And that is the message for us today, as well. When are we free? Only when Jesus Christ has set us free are we truly free, for unless our sins are forgiven, we are the slaves to sin. Jesus said, “If you hold to my teaching (abide in my word), . . . then you will be free.”
Bishop J. C. Ryle has written a wonderful paragraph on this matter of abiding in the word. “To make a beginning in religious life is comparatively easy. But when the newness has passed and is gone, when the world and the devil begin to pull at us, then we discover the deep wisdom of our Lord’s teachings. It is not just beginning, but continuing a religious profession that is the test of true grace.”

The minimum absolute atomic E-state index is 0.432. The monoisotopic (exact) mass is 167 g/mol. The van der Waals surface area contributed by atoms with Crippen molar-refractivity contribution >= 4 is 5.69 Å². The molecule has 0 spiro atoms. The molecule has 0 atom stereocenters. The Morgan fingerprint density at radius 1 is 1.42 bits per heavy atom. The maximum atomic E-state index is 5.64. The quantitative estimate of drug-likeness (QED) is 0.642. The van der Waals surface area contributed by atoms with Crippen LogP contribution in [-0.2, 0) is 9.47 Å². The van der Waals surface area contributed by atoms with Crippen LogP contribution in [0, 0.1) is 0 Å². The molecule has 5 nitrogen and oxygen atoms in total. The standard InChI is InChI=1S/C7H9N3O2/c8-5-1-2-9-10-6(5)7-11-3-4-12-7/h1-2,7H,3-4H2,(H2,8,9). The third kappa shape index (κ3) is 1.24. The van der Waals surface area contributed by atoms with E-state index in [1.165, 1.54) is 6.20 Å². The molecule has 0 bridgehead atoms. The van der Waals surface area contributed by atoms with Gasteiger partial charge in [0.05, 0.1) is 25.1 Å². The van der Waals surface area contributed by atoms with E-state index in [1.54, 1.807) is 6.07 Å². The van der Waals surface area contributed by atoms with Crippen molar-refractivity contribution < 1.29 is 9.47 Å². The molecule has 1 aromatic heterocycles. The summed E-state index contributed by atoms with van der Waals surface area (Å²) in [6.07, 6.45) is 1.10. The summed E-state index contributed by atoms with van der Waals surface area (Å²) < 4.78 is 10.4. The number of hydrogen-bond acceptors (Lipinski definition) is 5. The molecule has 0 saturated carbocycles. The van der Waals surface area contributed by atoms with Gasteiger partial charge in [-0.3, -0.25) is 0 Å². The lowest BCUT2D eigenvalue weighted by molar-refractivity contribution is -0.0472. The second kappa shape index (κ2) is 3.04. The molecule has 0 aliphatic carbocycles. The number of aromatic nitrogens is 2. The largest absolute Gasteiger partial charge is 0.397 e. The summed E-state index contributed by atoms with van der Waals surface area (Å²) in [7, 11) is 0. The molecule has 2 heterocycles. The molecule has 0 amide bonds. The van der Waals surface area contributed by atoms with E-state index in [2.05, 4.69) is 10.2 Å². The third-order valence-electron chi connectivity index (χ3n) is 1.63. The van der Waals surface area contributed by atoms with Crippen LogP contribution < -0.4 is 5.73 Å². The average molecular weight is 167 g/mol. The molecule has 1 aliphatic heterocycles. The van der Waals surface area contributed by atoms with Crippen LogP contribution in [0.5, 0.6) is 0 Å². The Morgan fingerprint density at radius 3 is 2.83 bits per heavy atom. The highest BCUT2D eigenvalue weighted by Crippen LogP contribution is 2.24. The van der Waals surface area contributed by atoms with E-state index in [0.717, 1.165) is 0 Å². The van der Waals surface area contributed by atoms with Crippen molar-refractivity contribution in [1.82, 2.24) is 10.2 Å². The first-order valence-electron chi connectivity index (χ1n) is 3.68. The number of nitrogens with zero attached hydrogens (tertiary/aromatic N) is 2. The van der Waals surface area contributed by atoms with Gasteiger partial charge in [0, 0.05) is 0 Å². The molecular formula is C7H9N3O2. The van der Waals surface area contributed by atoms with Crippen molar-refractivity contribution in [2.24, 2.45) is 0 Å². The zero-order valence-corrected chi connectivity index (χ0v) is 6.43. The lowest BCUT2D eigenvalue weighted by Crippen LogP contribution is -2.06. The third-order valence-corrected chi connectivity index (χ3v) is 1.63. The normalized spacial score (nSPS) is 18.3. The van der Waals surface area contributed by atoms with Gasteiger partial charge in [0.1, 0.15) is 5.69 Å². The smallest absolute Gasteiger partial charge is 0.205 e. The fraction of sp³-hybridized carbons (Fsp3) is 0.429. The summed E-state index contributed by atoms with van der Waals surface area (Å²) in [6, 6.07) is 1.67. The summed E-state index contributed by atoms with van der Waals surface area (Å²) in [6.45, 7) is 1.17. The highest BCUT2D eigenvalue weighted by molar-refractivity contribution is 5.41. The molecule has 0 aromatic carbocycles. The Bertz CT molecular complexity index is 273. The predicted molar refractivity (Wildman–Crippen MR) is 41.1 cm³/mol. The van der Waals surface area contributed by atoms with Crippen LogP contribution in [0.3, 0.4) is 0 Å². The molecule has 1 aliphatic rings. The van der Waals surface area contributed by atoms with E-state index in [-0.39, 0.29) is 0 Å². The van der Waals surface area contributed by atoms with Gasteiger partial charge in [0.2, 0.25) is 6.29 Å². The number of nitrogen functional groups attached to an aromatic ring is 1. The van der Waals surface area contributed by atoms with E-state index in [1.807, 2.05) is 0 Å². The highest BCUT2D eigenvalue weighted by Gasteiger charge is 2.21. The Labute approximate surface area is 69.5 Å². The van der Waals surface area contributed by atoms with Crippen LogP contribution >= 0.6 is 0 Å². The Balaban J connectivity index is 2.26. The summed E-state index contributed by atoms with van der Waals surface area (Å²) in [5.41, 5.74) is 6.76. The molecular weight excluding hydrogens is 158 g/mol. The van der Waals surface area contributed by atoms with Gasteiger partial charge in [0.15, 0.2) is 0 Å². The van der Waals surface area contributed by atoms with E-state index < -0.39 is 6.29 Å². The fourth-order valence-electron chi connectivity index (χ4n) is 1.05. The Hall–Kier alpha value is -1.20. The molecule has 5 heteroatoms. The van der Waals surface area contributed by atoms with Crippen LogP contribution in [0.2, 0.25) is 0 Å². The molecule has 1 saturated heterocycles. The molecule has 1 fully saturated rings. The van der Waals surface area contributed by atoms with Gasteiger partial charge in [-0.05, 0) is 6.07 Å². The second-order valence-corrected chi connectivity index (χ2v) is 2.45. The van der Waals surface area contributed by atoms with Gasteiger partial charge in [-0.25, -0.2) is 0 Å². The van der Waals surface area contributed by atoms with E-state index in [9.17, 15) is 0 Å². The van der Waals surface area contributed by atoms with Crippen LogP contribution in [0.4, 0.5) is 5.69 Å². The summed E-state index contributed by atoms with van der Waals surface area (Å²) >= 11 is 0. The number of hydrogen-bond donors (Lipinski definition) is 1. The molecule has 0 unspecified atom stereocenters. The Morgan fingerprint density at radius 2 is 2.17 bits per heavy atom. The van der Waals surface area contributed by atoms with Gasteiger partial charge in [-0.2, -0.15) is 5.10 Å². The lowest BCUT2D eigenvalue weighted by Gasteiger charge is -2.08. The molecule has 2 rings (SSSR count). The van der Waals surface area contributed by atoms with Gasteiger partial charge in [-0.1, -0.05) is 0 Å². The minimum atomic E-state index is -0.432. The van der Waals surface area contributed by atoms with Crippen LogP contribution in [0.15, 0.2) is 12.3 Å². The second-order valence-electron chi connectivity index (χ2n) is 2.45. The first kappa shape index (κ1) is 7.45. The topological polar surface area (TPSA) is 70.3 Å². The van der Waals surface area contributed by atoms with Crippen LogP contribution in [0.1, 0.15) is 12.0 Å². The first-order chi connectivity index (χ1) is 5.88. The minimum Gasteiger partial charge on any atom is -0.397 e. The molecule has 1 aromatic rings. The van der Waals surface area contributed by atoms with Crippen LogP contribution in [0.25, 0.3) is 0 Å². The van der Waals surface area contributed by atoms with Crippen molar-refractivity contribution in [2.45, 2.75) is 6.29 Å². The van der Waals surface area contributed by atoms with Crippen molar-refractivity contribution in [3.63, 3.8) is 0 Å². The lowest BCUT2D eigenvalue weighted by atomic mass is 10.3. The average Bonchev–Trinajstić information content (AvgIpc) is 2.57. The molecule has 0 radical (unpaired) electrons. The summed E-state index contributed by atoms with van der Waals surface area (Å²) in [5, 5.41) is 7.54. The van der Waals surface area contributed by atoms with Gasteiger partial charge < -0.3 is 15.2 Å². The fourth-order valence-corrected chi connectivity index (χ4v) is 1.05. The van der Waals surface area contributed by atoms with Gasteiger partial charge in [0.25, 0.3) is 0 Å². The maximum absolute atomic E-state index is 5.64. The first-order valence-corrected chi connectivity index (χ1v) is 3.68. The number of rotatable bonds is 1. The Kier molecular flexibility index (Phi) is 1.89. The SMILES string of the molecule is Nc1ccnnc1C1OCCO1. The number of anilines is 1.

This is the message of the Reformation. Knowing the heart and sinfulness of human beings, I present a question to you today: Do we need an ongoing reformation in the church?
Is the church today perhaps something like it was in the sixteenth century with all the corruptions that have come in, all the adjustments that have been made to fit into the lifestyle of the day? If it is, we need a reformation so everything contrary to the Word of God can be swept up, and we can start again. If there is any other teaching than the only way to heaven is through faith in Jesus Christ, then it has to go. Anything that cheapens grace has to go.
Is it time for an ongoing reformation? We thank God for the reformation and the heritage it has given us. We also thank God for the blessings that have been given to us as a American people. But more than that on this Reformation Sunday, we thank him that in Christ Jesus we may experience what real freedom is all about.